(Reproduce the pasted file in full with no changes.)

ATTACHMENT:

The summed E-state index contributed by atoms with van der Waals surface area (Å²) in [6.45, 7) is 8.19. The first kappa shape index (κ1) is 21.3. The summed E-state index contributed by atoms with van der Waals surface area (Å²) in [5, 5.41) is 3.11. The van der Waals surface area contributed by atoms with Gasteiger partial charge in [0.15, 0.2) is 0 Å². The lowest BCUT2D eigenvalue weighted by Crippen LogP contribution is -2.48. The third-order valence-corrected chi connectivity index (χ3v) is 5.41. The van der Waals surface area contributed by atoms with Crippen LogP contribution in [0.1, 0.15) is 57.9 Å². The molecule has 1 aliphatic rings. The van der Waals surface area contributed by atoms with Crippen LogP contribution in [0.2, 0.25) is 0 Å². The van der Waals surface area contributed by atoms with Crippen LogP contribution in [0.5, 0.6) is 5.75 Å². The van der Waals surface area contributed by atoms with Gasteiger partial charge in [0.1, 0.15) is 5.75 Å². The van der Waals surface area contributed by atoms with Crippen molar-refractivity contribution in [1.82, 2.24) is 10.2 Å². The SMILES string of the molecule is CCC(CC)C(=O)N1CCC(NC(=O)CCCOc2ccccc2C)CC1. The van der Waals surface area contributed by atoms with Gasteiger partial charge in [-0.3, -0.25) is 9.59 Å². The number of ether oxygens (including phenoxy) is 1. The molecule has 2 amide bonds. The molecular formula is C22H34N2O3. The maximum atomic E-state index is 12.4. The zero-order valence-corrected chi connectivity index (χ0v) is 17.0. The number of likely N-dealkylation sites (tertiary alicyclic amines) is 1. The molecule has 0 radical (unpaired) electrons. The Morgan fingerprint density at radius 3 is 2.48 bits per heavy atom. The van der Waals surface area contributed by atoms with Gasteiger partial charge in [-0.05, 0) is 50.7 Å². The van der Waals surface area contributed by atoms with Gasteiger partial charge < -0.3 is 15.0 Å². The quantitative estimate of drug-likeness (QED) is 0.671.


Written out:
The summed E-state index contributed by atoms with van der Waals surface area (Å²) in [6.45, 7) is 8.19. The first kappa shape index (κ1) is 21.3. The summed E-state index contributed by atoms with van der Waals surface area (Å²) in [5, 5.41) is 3.11. The van der Waals surface area contributed by atoms with Gasteiger partial charge in [0.15, 0.2) is 0 Å². The lowest BCUT2D eigenvalue weighted by Crippen LogP contribution is -2.48. The third-order valence-corrected chi connectivity index (χ3v) is 5.41. The van der Waals surface area contributed by atoms with Crippen LogP contribution in [0.1, 0.15) is 57.9 Å². The molecule has 1 aliphatic rings. The van der Waals surface area contributed by atoms with Crippen LogP contribution in [0.2, 0.25) is 0 Å². The van der Waals surface area contributed by atoms with Crippen LogP contribution in [0.5, 0.6) is 5.75 Å². The van der Waals surface area contributed by atoms with Gasteiger partial charge in [0.1, 0.15) is 5.75 Å². The van der Waals surface area contributed by atoms with Crippen molar-refractivity contribution in [1.82, 2.24) is 10.2 Å². The SMILES string of the molecule is CCC(CC)C(=O)N1CCC(NC(=O)CCCOc2ccccc2C)CC1. The van der Waals surface area contributed by atoms with Gasteiger partial charge in [-0.3, -0.25) is 9.59 Å². The number of ether oxygens (including phenoxy) is 1. The molecule has 2 amide bonds. The molecular formula is C22H34N2O3. The maximum atomic E-state index is 12.4. The zero-order valence-corrected chi connectivity index (χ0v) is 17.0. The number of likely N-dealkylation sites (tertiary alicyclic amines) is 1. The molecule has 0 radical (unpaired) electrons. The Morgan fingerprint density at radius 3 is 2.48 bits per heavy atom. The van der Waals surface area contributed by atoms with Gasteiger partial charge in [-0.05, 0) is 50.7 Å². The van der Waals surface area contributed by atoms with Gasteiger partial charge < -0.3 is 15.0 Å². The quantitative estimate of drug-likeness (QED) is 0.671.